Third, the Grassley-Graham letter says that Steele admitted to a British court that he included in the dossier reports “unsolicited — and unverified — allegations.” Unsolicited and unverified information received from whom? Through Winer, Steele received some or all of the information he gathered indirectly from Blumenthal and Shearer. It was “unsolicited” in the sense that he may not have asked for it. But the Clinton campaign planted it in his “dossier” as was their privilege to do because they were paying him through Fusion GPS to write it. They were his customer and he was their scribe.
Stop here for a moment. Steele’s dossier and each allegation in it were hearsay. As such those allegations couldn’t be used in a FISC surveillance warrant application without first being verified by the FBI. As the Grassley-Graham letter shows, Steele has admitted that he didn’t verify the information in the dossier.
Even if Steele swore to the dossier’s veracity — and the FBI knew that he didn’t — the only proper way the FBI could use it was to attempt to investigate its allegations. It began to do that, but before the allegations were verified, FBI agents signed sworn affidavits in support of the warrant applications. The only conclusion is that they swore to facts they couldn’t say were true and evidently perjured themselves.
HPSCI Democrats, led by Adam Schiff of California, wrote their own memo, a ten-page document intended to counter the Nunes Memo. The Dems’ memo, dated February 5, was voted out of the committee and sent to the White House for declassification so it could be published.
On Friday, White House Counsel Donald McGahn sent the letter back to Schiff explaining that while the president was inclined to declassify it, after a review by Director of National Intelligence Dan Coates, FBI Director Christopher Wray, and Deputy Attorney General Rod Rosenstein, the White House decided that the Dems’ memo included information too sensitive to declassify.
McGahn’s letter forwarded a copy of the Schiff memorandum to show them what needed to be redacted in order to be declassified. He offered to work with Schiff to get a form that could be declassified.
Schiff, of course, denounced the McGahn letter as a coverup. So did Senate Minority Leader Chuck Schumer (D-NY).
The wackiest comment of the week came from Sen. Dianne Feinstein (D-CA) who condemned the Grassley-Graham letter’s referral of Steele for criminal prosecution. DiFi said, “Not a single revelation in the Steele dossier has been refuted. Unfortunately, the claims in the criminal referral rely on classified information, so it’s difficult to fully repudiate them here.” Further comment on DiFi’s antics would be superfluous.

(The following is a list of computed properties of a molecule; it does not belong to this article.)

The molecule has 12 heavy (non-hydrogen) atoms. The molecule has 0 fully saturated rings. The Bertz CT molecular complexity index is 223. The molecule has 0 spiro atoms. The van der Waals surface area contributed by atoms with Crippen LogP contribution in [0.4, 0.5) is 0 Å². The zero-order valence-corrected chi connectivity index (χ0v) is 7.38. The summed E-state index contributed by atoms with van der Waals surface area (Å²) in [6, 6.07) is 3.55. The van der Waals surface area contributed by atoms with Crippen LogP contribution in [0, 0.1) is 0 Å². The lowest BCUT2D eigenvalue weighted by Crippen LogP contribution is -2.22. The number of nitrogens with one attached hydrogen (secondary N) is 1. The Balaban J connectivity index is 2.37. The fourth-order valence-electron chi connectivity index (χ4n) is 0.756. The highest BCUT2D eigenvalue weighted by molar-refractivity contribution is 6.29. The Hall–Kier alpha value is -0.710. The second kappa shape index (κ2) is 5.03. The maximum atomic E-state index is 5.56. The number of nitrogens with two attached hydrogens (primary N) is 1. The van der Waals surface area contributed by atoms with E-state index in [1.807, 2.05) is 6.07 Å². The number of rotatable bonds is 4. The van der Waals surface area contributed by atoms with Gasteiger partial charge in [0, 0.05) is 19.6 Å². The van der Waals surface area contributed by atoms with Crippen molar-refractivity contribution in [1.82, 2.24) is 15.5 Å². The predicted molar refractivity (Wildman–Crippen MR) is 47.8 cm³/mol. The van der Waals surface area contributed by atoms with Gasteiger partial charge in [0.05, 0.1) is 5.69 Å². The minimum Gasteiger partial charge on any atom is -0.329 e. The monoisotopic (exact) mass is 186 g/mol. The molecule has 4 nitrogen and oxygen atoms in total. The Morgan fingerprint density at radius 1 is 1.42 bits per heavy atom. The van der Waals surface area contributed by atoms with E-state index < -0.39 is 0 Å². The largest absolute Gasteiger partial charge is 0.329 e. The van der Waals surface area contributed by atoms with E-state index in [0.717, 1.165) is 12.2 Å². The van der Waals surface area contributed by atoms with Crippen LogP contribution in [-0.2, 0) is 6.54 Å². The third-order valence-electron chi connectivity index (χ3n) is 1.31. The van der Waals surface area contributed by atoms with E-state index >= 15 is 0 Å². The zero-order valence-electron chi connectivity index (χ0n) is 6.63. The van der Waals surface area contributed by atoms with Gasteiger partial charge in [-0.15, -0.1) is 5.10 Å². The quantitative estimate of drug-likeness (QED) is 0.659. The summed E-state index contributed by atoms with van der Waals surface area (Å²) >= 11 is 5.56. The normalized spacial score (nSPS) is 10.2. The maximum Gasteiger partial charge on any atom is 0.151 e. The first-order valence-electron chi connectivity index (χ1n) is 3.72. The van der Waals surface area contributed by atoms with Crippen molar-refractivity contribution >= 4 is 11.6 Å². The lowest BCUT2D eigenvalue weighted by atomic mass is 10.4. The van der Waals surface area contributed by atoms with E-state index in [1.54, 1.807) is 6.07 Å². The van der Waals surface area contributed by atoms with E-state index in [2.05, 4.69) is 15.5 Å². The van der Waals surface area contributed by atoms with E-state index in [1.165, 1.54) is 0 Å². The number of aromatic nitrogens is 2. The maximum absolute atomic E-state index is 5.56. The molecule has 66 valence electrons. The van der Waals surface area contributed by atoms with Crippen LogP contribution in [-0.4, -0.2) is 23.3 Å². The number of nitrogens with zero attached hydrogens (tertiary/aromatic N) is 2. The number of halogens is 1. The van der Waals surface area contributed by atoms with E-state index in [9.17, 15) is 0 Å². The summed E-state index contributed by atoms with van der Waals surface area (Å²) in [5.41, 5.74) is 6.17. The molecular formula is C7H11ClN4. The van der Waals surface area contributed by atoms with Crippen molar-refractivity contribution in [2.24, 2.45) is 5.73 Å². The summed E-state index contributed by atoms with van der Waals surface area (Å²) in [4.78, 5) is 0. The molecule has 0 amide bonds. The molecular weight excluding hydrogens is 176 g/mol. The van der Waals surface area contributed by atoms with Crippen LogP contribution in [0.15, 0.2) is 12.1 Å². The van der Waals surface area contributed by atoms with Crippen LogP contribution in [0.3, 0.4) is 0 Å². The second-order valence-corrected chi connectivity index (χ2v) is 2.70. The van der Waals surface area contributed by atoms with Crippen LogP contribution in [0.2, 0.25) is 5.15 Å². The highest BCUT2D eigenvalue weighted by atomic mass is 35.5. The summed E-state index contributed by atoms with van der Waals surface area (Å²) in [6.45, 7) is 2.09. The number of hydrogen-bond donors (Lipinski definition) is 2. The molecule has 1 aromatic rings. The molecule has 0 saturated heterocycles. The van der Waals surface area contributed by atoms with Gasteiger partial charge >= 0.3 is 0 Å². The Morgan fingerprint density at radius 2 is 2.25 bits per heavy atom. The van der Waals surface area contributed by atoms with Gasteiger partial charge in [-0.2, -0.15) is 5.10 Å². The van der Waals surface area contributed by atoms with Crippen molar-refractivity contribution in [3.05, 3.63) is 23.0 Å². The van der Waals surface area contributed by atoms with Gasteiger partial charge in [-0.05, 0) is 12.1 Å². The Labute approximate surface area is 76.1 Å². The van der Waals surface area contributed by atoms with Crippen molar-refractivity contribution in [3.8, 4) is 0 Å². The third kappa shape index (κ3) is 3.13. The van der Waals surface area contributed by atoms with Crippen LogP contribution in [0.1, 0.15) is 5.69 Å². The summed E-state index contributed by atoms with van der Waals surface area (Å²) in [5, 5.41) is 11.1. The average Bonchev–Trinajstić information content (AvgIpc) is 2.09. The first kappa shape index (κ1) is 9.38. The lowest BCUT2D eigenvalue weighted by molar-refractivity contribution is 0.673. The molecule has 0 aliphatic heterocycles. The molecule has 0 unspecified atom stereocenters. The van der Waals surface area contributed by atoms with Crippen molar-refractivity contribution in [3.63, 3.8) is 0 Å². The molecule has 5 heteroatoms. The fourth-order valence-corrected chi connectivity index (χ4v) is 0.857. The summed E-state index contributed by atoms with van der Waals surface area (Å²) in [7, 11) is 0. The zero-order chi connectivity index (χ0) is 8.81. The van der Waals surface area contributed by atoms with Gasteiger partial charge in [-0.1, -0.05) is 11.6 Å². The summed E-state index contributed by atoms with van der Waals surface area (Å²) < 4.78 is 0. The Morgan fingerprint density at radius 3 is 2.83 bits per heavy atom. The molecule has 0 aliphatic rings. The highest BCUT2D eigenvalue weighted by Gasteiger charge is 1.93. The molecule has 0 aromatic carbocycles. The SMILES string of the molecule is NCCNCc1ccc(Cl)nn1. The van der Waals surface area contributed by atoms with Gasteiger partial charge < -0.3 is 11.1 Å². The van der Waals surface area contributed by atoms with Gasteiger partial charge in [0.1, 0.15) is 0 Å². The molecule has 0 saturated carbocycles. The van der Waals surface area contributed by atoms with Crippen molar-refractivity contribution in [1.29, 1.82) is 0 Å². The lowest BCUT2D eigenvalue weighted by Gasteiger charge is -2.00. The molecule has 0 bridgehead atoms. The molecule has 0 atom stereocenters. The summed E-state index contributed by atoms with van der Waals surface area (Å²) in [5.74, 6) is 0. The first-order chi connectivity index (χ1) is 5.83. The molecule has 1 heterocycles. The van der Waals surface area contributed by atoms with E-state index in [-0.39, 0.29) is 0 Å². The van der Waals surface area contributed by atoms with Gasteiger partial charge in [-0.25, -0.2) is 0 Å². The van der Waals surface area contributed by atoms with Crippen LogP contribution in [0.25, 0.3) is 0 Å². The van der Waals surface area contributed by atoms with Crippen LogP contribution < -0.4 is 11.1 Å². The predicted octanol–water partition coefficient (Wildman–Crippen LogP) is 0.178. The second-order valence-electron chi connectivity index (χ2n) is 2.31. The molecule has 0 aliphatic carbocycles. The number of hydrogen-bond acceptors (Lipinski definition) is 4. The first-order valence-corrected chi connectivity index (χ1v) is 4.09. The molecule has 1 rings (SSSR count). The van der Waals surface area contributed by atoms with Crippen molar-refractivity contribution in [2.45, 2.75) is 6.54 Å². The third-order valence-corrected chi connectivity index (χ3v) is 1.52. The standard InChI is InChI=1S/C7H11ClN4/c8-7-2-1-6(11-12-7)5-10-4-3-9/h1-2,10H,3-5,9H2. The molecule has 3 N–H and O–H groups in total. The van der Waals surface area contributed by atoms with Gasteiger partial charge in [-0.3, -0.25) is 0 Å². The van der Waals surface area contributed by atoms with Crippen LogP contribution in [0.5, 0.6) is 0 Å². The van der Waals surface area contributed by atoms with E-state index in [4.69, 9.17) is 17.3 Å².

On Wednesday, Sen. Ron Johnson (R-WI) released a text message between Deputy Assistant Director of the FBI’s Counterintelligence Division Peter Strzok and his lover, FBI lawyer Lisa Page. Dated September 2, 2016, Page’s message to Strzok said, “POTUS wants to know everything we’re doing.” (“POTUS” is the acronym for President of the United States, at the time Barack Obama.)
There is less in this than meets the eye, as my friend Andy McCarthy has pointed out. In early July 2016, then FBI Director James Comey held his infamous press conference declaring Clinton and her staff were guilty of no crime in using her private unsecured email system to traffic in classified information.
Strzok had worked on drafts of Comey’s statement exonerating Clinton. But as of September 2, the Clinton matter was closed. The counterintelligence investigation of Trump’s ties to Russia was in its first stages, the FISC surveillance warrant applications probably being drafted by then.
Obama’s interest in what the FBI was doing with the Trump campaign was undoubtedly political (because Obama never did anything that wasn’t) but as president he was entitled to delve into what the FBI was doing on Trump and his campaign. Raising questions about a counterintelligence investigation, even directing it, is a legitimate function of the presidency.
Several Republicans have called for another special prosecutor to investigate the FBI’s and DoJ’s conduct in the use of the unverified allegations of Steele’s dossier in seeking surveillance warrants from the FISC. Those calls are premature.
DoJ Inspector General Michael Horowitz, an Obama appointee, is investigating how the FBI handled the Hillary Clinton email investigation. He canceled a meeting with Congressional investigators when the Nunes Memo was released. He may also be investigating the FBI’s abuse of its FISA power in respect to the Steele dossier. His report is due in March.
Horowitz has, so far, proven himself by recovering thousands of the Strzok-Page text messages that others didn’t find. We need to see his report before any more special prosecutors are appointed.